I think I heard about and read “Rich Dad, Poor Dad” right when it hit the tipping point and everyone was talking about it (I’d guess around 2004 maybe?). My aunt and uncle had read it, and I wanted to borrow another book from them and they forced this one on me. They told me it was about this guy and his two fathers (they couldn’t remember exactly how he had two fathers, but they assured me they explained it at the beginning), one of whom was a business guy, and the other was an academic. My uncle is very anti-education, so I was immediately suspicious and asked if it glorified the “business father” and denounced the “academic father”. They assured me this wasn’t the case and I foolishly read it.
From a very early age my parents taught me that its better to save then spend, and ideally you put money into things where it grows (how do you think I became Mr. Cheap?). Unfortunately they also made me ultra-conservative, and I wasted my investing youth on GICs and CSBs, but that’s a story for another day. With this background, when Mr. Kiyosaki advocated buying assets (which he defined as things that increase in value) instead of liabilities (which he defines as things that decrease in value) my reaction was “well, duh?!?!”.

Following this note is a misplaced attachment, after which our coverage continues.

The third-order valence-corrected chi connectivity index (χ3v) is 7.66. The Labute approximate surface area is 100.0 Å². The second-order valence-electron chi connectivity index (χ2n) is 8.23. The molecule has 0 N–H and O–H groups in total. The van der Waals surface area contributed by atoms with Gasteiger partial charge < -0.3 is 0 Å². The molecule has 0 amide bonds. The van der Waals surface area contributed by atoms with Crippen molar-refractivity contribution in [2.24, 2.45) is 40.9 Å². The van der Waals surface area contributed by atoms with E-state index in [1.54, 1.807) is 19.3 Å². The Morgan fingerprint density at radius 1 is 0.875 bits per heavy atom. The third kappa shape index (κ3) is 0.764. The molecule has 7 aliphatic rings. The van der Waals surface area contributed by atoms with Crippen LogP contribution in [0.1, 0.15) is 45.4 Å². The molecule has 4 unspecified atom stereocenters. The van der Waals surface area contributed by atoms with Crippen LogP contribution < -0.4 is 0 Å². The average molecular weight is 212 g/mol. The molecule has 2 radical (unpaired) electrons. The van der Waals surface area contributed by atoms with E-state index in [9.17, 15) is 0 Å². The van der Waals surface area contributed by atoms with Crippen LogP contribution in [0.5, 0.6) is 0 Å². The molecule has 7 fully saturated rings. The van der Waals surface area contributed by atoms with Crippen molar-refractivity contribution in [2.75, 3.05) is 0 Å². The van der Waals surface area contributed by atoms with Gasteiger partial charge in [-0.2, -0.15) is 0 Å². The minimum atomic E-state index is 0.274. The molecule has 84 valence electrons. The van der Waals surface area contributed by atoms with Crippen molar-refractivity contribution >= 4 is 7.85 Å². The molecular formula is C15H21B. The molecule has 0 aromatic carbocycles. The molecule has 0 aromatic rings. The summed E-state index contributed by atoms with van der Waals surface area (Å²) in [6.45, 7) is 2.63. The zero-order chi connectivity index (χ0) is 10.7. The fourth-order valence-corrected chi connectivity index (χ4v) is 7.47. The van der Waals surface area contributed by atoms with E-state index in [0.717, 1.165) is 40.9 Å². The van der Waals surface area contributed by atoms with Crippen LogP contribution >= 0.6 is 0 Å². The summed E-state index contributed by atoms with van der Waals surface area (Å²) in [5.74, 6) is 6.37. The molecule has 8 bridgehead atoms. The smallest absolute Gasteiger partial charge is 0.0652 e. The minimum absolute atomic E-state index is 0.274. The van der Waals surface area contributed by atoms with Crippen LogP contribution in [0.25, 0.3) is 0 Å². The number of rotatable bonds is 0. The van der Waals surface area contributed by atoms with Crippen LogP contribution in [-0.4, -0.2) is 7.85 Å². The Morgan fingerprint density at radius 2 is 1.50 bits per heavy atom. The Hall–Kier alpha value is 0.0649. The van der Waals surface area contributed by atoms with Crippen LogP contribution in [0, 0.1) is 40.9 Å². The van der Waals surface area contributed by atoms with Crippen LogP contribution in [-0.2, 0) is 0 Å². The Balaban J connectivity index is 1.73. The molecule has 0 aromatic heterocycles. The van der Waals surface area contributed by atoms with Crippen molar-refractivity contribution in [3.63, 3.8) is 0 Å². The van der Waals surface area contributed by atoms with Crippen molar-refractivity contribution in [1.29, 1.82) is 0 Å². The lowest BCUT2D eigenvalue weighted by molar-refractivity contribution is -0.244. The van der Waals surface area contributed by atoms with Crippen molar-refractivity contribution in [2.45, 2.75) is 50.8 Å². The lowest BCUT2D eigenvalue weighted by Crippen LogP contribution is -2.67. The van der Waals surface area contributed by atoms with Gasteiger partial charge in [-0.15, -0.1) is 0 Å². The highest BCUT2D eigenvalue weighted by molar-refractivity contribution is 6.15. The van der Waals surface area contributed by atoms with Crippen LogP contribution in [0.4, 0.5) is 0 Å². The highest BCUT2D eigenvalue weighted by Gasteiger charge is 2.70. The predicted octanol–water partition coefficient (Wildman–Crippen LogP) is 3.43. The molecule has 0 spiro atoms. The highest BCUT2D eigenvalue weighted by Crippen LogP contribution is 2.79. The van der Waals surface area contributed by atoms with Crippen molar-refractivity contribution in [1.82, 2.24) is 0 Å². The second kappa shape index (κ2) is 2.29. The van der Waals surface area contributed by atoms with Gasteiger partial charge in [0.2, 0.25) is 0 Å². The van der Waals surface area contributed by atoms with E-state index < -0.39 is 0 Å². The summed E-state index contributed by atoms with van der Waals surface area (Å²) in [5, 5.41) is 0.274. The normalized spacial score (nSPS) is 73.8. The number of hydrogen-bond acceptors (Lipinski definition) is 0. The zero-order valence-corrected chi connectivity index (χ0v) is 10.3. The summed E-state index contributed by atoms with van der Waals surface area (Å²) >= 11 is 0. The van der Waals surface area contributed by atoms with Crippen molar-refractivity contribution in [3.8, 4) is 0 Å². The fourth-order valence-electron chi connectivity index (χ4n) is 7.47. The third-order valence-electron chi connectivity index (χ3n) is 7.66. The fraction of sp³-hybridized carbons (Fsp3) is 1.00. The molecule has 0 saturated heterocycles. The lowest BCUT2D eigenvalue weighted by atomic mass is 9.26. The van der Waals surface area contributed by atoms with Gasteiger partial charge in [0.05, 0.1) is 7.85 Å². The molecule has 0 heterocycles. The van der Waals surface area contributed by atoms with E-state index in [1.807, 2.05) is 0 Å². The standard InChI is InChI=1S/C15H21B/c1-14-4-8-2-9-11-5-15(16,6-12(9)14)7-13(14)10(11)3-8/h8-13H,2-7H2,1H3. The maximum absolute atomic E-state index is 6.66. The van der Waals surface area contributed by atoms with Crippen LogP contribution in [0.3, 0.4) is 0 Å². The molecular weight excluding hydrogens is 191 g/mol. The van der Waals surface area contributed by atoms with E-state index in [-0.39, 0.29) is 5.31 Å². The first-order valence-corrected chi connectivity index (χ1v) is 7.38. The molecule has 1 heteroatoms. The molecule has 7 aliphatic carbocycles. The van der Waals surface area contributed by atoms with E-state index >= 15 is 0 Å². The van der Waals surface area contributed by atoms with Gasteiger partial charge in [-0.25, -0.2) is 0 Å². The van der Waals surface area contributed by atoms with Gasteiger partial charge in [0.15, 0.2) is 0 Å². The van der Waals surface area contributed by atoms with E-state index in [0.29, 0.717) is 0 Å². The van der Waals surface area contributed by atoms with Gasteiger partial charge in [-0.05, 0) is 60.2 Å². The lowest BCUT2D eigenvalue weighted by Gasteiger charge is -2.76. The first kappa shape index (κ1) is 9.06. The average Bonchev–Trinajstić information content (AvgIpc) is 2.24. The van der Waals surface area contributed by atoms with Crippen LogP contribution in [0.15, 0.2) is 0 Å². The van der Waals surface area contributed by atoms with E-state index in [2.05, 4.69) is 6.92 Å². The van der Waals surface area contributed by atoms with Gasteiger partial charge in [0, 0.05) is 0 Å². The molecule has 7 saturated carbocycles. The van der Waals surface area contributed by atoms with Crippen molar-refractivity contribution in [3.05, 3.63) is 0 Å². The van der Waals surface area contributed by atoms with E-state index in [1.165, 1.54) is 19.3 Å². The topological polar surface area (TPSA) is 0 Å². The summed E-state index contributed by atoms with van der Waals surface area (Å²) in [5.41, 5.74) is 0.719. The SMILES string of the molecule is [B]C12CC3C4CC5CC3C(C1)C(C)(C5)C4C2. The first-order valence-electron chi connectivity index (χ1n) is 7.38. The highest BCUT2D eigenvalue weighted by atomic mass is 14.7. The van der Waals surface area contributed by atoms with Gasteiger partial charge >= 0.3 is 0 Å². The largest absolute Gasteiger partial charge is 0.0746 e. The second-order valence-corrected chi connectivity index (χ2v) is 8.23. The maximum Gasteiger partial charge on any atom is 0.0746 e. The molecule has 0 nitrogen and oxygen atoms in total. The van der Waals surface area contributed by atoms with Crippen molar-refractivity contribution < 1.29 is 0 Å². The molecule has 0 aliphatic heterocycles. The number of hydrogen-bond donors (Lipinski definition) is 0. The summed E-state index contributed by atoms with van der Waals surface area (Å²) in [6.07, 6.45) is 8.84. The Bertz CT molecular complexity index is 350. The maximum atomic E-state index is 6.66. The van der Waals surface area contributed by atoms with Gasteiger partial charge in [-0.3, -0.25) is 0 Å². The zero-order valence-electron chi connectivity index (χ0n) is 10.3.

I was excited when he kept promising to tell you how to find investments that would yield 13 or 17% (that range seems to be his “conservative estimated returns throughout the book”, but I got to the last page and hadn’t found anything.
John T. Reed thoroughly debunks Rich Dad, Poor Dad and if you’re at all thinking about reading this book or are enthusiastic after reading it, I’d recommend reading through his entire analysis before you gamble money on any of his ideas.
A couple of the things that Mr. Reed points out that bothered me too were that Bob seems quite unethical (I was bothered by him creating a library out of “discarded” comics that had been reported destroyed to the publisher and making money off of them the same way Mr. Reed was). I also didn’t like his re-defining the terms assets and liabilities. His “definition” of an asset is simply an appreciating asset, while his definition of a liability is a depreciating liability. Depreciating assets (like cars) aren’t liabilities and appreciating liabilities (like mortgages) aren’t assets. A car that you need to earn a living is still a depreciating asset, even though its a required expense for a business that earns money.
If you’ve read it, well at least its a fast, easy read. If you haven’t: don’t bother.